"Even though in principle civil servants are not allowed to participate in the bidding, actual practices are an open secret. The auction process itself is not openly contested under transparent rules, but rather controlled and pre-negotiated by the very administration [DoF] charged to implement it," says the IASCP report.
Lots are obtained for a two-year period through these auctions and the winning bidder is granted exclusive rights to fish in prescribed areas. There are 279 lots scattered across 8,529 square kilometers of the Tonle Sap and Cambodia's river systems. Many of these lots include flood plains and forest areas which are important for fish breeding, but also used by farmers during the dry season.
Each lot comes with its own "burden book" which sets its boundaries, fishing seasons, and other management rules. Most lots have areas set aside for use by local people.
The IASCP report says: "The central concern of the current management system is revenue generation rather than sustainable resource exploitation and equitable rural development."
This is in spite of the fact that small-scale subsistence fishing produces a higher catch than the commercial lots and is a critical component of Cambodia's food security.
"It would be fair to say that the freshwater capture fisheries' contribution to national food security and the economy is higher in Cambodia than in any other country," says the IASCP report.
But conflicts between subsistence fishermen who simply need food to feed their families and the lot owners determined to extract the maximum profit from their two-year leases are on the rise across Cambodia.
Department of Fisheries figures show a steady increase in complaints lodged over the past few years, though the report notes that any official complaints are likely to be only a tiny portion of the real number of grievances.
A March 2000 NGO Forum report, Fishing Conflict in Battambang, detailed the growing conflict between lot owners and the villagers of Battambang, but the situation is similar throughout Cambodia.
The Forum report says lot owners insist on control of all lakes and bodies of water that fall within their lot boundaries, regardless of whether they are listed in the lot's burden book. This is illegal.
Lot owners refuse to allow local people to travel across the lots during the wet season, or require payment from people who want to cross, though current law allows local people to travel or transport goods across the lots as long as they do not disrupt the fishing.
And by not allowing people to dig ponds on their own land for dry season irrigation, lot owners are violating Article 11 A2 in the standard burden book, which allows people to use water for family and agricultural needs, as long as it does not affect fishing.
But lot owners are not simply debating the fine points of the law with the villagers, they are backing up their claims with force.
Both the NGO Forum and the IASCP reports note that armed guards, including police and military personnel cooperating closely with the lot owners, intimidate and threaten village fishermen across Cambodia.
The Forum report notes several recent disputes between villagers and lot owners in Battambang in which villagers have been arrested, threatened with death, and even shot.
"The local people are subjected to violations from the rich and powerful, and are extremely vulnerable," says the report.
The Fisheries Department Director, Han, said he is worried about the amount of weapons the lot guards carry, but his department is trying to educate lot owners to be "polite and gentle to the people".
It is the environmentally destructive fishing practices of the lot owners which might have the most severe long-term impact on Cambodia.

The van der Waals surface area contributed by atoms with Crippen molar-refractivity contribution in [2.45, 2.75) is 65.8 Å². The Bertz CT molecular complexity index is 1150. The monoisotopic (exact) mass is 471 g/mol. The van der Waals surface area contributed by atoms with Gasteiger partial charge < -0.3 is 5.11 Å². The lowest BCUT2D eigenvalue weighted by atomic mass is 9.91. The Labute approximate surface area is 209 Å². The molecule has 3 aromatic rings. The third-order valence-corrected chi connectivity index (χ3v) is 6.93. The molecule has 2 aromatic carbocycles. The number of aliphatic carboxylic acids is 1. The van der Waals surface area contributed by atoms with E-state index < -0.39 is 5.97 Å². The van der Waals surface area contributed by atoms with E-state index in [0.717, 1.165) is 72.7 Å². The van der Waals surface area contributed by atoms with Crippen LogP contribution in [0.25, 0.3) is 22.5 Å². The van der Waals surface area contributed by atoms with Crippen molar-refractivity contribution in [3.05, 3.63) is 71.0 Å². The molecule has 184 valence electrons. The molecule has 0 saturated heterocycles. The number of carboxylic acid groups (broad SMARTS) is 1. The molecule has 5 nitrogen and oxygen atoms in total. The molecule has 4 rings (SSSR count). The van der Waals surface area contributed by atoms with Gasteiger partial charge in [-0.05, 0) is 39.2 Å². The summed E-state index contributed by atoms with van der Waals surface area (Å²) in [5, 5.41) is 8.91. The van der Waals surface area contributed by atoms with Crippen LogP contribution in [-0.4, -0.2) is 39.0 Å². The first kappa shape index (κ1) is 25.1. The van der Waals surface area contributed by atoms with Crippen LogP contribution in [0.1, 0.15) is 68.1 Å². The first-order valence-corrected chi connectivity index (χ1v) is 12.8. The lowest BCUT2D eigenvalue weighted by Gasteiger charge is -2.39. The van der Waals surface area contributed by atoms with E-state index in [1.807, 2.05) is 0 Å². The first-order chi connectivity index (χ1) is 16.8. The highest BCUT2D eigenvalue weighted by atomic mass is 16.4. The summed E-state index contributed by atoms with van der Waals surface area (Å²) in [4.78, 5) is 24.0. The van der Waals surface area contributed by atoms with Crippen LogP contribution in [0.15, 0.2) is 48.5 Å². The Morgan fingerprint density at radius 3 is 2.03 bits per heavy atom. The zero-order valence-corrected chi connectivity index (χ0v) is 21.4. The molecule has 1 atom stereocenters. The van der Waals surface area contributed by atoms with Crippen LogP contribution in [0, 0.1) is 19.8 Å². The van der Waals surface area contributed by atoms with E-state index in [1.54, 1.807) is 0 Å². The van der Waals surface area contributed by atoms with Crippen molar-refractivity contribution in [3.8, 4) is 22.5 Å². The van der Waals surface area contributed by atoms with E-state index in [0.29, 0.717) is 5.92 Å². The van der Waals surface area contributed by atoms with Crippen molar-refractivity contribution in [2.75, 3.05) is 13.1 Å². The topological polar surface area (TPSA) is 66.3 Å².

According to the Forum report, the most common illegal fishing practice of lot owners is pumping water out of the lakes to catch fish with the use of small mesh filter nets.
"No fish can escape. After pumping, the area dries up and the fish remaining in the mud, including the baby fish, all die. In some areas, after pumping, they allow the water to flow back. In these cases, the water becomes polluted and the ecology of the water disturbed."
The report says lot owners use pumping to maximize their catch to generate enough revenue for payment to the Government.
"Lot owners are more concerned about their payment to the Government than about sustainability of the catch."
Legal loopholes and a lack of enforcement allow lot owners to continue using pumping, electric shock and other illegal techniques.
"Instead, those who are poor and powerless and fish with traditional methods and equipment, are blamed for the mass destruction of fishery resources," says the Forum report.
Most fish caught in the Battambang lots are exported through Poipet to Thailand, says the report. Only large and medium-size fish have any export value, so small, or juvenile fish are simply discarded.
"As a result, the villagers do not have enough food. As the rice yield per hectare, per family is getting smaller and the population increasing, the extent of the food shortage is becoming greater.
"The people's reliance on fishing activities for food security has increased, but the fishing lot owners do not allow them to fish for meeting their needs," says the report.
Touch Seang Tana, an ADB consultant for critical wetlands management, said there has been a dramatic decrease in freshwater fish stocks over the past two decades - especially for larger, commercially valuable species.
He said not enough research has been conducted to give precise statistics on fishstocks, but extensive interviews with fishermen across Cambodia leave Tana in no doubt that fish are in great decline. He said urgent action is required if the resource is to be managed sustainably and equitably in the future.
Tana said Government figures for the size of the commercial catch are perhaps one third of the true figure. And Government figures for the amount of fish exported to Thailand are likely to be less than one tenth of what actually crosses the border. "People try to manipulate things. If they export 10 fish, they record one," said Tana.
Tana said till now donors have focused little attention on the fisheries sector, as the catch is perceived to be only for local consumption and not a big export earner.
He said the Fisheries staff charged with monitoring activities on the lots are so poorly trained and underpaid that they have no choice but to do the bidding of the powerful lot owners.
Tana said legal and structural reforms for fisheries are required now and he believes the international donors should push for these reforms.
He said the system is in such a state of anarchy, it is hard to place blame for its failings.
Tana characterized the fisheries sector as being weak and open to abuse. "It's like a fruit that is too ripe and it is vulnerable to all insects."